This fall, the University of Nebraska-Lincoln’s Glenn Korff School of Music celebrates its 125th anniversary.
The school will hold an anniversary celebration and public convocation to highlight its history on Thursday, Sept. 12, at 3:30 p.m. in Kimball Recital Hall, according to a press release from the school’s marketing and public relations coordinator Brian Reetz. The event is free and open to the public.
The celebration will include performances by faculty and students, a premiere composition by professor of composition and conducting Tyler White and a gala finale featuring University Singers and Chamber Singers, Reetz said.
Following the gala finale, a free dessert reception will be open to the public at 6:30 p.m. in Kimball Recital Hall, Reetz said in an email.
The celebration will end with a performance at 7:30 p.m. by the Amicitia Duo, which includes professor of clarinet Diane Barger and guest artist Denise Gainey. Professor of piano Mark Clinton will perform with the duo.
The idea for a school of music at UNL began in 1892, when former University of Nebraska Chancellor James Canfield asked the NU Board of Regents to create an independent Conservatory of Music, as the university couldn't afford its own music school, according to the Glenn Korff School of Music’s anniversary website.
In 1894, the private conservatory began to offer courses that were transferable to UNL and performed at university functions. The NU system purchased the renamed University School of Music and hired its staff as faculty in 1930, professor of music history Peter Lefferts said in the statement.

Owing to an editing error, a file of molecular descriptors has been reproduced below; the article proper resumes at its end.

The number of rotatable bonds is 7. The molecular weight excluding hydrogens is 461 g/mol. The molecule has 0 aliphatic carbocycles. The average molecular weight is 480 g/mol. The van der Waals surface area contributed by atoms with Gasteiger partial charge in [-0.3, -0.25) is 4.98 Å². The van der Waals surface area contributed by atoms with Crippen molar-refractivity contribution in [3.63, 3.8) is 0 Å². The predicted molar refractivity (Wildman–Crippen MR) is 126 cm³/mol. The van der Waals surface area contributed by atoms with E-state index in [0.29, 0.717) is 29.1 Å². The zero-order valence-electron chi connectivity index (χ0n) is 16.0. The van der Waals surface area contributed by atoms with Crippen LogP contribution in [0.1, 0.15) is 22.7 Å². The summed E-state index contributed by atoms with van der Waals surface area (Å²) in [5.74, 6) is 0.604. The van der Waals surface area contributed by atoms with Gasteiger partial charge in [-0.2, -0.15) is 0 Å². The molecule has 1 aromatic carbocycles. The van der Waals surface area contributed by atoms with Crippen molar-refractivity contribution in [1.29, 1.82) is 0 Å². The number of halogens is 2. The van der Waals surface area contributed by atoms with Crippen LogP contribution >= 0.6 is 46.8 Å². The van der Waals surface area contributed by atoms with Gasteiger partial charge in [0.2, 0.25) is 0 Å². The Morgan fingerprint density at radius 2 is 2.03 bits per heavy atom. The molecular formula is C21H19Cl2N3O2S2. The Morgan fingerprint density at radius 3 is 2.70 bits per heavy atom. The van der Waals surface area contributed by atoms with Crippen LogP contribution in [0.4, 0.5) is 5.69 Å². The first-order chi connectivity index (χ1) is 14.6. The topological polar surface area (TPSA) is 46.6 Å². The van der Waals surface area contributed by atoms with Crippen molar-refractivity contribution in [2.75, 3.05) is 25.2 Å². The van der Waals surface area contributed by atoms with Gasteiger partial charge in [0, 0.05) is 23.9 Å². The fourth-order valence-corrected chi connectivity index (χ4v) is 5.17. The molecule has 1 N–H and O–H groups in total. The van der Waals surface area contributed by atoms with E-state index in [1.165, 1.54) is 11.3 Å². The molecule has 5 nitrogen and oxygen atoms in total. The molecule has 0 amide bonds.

Lefferts said before the university’s school of music, UNL had its own music programs, such as a mixed choir and music theory classes, but the programs were limited in scope and did not involve professional training.
Junior music education major Sam Thomas said the school of music has broadened her musical skills and challenges her, and she’s excited for the remainder of her time in the music school.
Thomas said she will perform during the public convocation as a member of the University Singers.
“It’s very rewarding [that] I get to perform with so many great musicians to showcase all of the amazing things we do at [the Glenn Korff School of Music],” Thomas said in a text message. “It’s always a great feeling to share music with people, so to do it on such a big anniversary is exciting.”
She said the school of music is important because it’s a place for students and faculty to share their passion for music and celebrate a school that offers professional training to turn that passion into a career.
“It’s important to recognize and celebrate that and celebrate music,” Thomas said. “Because music is not only enjoyed by the music majors, but it’s also enjoyed by everyone in the community who are able to attend the performances put on by [the Glenn Korff School of Music].”
Senior music performance and software engineering double major Anthony McIntosh said he was going to the reception following the convocation because he wants to see friends at the event.
McIntosh said he thinks the school of music not only teaches students music performance but also that art is still important.
“People think nowadays that art isn’t important anymore because everyone's focused on STEM,” McIntosh said. “But as someone who also does those things, without art none of that stuff would matter anyway because art is what gets people through their day to day, that's how many people choose to survive is through art.”